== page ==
Tool joints are connectors for interconnecting joints of drill pipe, and are separate components that are attached to the drill pipe after its manufacture. A tool joint is comprised of a male half or pin end that is fastened to one end of an individual piece of pipe and a female half or box end that is fastened to the other end. Generally, the box-end half of a tool joint is somewhat longer than the pin-end half. A complete tool joint is thus formed upon interconnecting together a box-end half and a pin-end half of a tool joint.
In carrying out rotary drilling techniques, a drilling rig is employed which utilizes a rotary table for applying torque to the top of the drill string to rotate the drill string and the bit. The rotary drill table also acts as a base stand on which all tubular members, such as drill pipe, drill collars, and casing, are suspended in the hole from the rig floor. A kelly is used as a top tubular member in the drill string, and the kelly passes through the rotary table and is acted upon by the rotary table to apply torque through the drill string to the bit.
As previously mentioned, in the drilling of well-bores utilizing rotary drilling equipment, problems known as differential sticking of the drill string are sometimes encountered. These problems become more severe in drilling deviated wellbores, particularly in extended reach drilling, inasmuch as the drill string lies on the bottom of the deviated portion of the wellbore and drill cuttings tend to settle about the drill string. Because the drill string and cuttings lay along the bottom of the deviated portion of the wellbore, that portion of the annulus that lies about the drill string serves as the main stream for the flow of the drilling mud and cuttings to the surface of the earth.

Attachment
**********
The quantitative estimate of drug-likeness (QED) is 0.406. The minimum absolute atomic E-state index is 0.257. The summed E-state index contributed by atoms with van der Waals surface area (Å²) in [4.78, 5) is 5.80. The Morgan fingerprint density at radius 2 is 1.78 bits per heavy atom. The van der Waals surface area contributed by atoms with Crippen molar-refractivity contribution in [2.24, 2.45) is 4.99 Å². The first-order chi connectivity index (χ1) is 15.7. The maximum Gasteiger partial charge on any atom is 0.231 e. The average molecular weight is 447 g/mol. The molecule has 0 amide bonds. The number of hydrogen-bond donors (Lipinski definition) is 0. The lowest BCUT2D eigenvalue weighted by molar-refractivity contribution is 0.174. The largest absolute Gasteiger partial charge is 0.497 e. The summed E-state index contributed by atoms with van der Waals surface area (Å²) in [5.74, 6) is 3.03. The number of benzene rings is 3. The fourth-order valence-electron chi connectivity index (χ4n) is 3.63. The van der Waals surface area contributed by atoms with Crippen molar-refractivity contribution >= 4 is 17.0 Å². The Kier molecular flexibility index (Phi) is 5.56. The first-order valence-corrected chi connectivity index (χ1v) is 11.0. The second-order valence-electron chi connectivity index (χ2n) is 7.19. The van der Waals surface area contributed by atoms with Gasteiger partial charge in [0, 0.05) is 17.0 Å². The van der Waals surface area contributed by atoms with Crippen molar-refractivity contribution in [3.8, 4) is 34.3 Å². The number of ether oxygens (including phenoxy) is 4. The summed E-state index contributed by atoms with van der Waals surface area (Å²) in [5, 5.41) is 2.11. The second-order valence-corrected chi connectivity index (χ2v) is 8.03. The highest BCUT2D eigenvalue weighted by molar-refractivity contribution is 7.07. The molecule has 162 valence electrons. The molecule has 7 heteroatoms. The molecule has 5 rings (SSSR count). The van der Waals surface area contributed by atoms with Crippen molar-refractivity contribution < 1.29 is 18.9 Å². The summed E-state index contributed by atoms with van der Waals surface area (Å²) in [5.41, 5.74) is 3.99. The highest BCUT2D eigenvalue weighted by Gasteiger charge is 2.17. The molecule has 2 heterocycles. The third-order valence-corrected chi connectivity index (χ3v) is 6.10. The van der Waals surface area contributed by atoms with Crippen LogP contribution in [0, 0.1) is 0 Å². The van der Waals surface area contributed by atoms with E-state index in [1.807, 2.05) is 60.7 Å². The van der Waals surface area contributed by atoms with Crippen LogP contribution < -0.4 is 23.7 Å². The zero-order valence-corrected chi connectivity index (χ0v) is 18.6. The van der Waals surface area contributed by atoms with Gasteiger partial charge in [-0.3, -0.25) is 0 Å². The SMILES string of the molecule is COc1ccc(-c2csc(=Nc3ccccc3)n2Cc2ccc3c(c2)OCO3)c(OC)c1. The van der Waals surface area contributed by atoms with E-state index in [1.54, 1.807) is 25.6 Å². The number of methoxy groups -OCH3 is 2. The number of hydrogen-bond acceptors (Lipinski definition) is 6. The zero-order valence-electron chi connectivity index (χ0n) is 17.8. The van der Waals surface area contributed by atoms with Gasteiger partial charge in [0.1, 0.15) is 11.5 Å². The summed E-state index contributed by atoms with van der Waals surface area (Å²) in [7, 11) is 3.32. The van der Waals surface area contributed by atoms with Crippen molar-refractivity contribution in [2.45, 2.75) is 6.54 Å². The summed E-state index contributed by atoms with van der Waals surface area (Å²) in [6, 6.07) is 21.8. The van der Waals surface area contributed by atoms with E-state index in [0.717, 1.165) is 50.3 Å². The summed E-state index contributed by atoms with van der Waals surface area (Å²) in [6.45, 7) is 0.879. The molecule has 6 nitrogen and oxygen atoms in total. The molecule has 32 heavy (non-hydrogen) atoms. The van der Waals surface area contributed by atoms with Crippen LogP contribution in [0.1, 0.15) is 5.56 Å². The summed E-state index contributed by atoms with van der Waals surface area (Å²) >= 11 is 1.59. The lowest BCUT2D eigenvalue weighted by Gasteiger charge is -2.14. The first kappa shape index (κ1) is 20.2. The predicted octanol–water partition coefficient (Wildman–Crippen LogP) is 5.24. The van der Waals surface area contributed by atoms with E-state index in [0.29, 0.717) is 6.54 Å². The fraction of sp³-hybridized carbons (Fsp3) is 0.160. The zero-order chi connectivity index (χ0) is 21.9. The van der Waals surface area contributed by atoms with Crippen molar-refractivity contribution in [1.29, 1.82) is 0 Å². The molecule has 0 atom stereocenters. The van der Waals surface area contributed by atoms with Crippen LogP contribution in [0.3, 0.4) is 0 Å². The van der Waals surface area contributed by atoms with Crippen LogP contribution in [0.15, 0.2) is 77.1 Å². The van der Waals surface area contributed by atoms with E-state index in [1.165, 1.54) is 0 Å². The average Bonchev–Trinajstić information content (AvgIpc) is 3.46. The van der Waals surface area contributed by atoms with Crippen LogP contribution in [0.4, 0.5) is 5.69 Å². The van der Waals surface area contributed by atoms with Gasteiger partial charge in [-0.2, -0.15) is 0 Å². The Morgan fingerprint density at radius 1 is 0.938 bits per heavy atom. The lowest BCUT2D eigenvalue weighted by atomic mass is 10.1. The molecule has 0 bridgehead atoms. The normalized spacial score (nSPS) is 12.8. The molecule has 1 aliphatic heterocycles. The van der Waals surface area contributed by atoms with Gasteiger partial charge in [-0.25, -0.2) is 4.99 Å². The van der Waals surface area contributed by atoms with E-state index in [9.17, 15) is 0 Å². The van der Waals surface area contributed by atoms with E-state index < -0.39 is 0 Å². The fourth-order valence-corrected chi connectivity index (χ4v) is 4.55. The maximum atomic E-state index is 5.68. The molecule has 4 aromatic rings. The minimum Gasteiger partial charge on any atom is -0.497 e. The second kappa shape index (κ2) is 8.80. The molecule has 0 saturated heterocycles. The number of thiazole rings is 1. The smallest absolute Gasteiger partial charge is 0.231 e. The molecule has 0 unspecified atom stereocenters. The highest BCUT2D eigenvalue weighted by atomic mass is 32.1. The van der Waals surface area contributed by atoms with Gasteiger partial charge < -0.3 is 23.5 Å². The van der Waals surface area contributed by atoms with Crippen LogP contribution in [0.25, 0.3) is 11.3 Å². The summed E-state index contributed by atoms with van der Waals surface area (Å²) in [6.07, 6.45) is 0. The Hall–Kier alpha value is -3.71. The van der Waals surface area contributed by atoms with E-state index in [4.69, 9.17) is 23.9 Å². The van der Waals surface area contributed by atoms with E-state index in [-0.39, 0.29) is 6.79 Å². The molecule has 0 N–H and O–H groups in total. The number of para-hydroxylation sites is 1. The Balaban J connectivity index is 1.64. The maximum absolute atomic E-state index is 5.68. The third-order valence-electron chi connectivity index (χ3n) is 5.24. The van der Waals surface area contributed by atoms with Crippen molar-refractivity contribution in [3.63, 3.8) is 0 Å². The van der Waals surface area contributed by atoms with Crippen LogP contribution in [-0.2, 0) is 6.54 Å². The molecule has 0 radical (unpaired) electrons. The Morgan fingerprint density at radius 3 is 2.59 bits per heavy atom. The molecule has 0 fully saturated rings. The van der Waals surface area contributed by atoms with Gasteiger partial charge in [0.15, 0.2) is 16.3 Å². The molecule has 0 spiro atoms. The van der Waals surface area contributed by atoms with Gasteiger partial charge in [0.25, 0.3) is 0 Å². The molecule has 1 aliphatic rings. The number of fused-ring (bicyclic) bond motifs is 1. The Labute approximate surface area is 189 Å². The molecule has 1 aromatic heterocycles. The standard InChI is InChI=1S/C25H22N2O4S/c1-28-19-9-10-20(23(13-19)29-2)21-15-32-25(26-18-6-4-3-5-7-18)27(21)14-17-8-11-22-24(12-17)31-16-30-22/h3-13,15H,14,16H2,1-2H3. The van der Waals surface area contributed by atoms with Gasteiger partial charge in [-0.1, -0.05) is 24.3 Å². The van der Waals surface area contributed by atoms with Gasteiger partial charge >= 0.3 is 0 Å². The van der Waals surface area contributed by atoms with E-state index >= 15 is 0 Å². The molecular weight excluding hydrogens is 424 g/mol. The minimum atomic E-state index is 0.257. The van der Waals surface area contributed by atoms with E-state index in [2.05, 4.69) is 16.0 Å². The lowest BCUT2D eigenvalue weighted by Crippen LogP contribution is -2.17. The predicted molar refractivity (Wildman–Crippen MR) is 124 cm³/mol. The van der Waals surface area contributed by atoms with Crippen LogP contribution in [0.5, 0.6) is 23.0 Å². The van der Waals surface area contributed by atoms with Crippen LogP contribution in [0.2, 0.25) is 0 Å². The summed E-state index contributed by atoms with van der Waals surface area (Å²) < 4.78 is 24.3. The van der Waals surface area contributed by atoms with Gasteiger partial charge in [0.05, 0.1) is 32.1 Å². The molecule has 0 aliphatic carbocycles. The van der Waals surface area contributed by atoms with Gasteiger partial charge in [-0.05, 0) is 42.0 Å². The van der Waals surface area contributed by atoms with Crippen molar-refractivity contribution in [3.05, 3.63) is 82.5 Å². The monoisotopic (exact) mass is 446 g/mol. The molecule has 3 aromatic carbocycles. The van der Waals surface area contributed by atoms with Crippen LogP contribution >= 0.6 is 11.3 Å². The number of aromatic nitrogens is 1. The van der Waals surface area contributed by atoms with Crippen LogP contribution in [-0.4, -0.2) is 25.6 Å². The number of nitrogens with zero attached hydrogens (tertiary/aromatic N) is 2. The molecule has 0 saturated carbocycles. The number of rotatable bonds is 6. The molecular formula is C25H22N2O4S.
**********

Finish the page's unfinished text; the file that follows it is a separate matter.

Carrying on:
Referring to the drawings in detail, particularly with reference to FIG. 1, a deviated wellbore 1 has a vertical first portion 3 which extends from the surface 5 of the earth to a kick-off point 7 and a deviated second portion 9 of the wellbore which extends from the kick-off point 7 to the well-bore bottom 11. Although the illustrated embodiment shows a wellbore having a first vertical section extending to a kick-off point, the teachings of the present invention are applicable to other types of wellbores as well. For instance, under certain types of drilling conditions involving porous formations and large pressure differentials, the teachings herein may be applicable to vertical wellbores. Also, some deviated wellbores need not have the first vertical section illustrated in FIG. 1.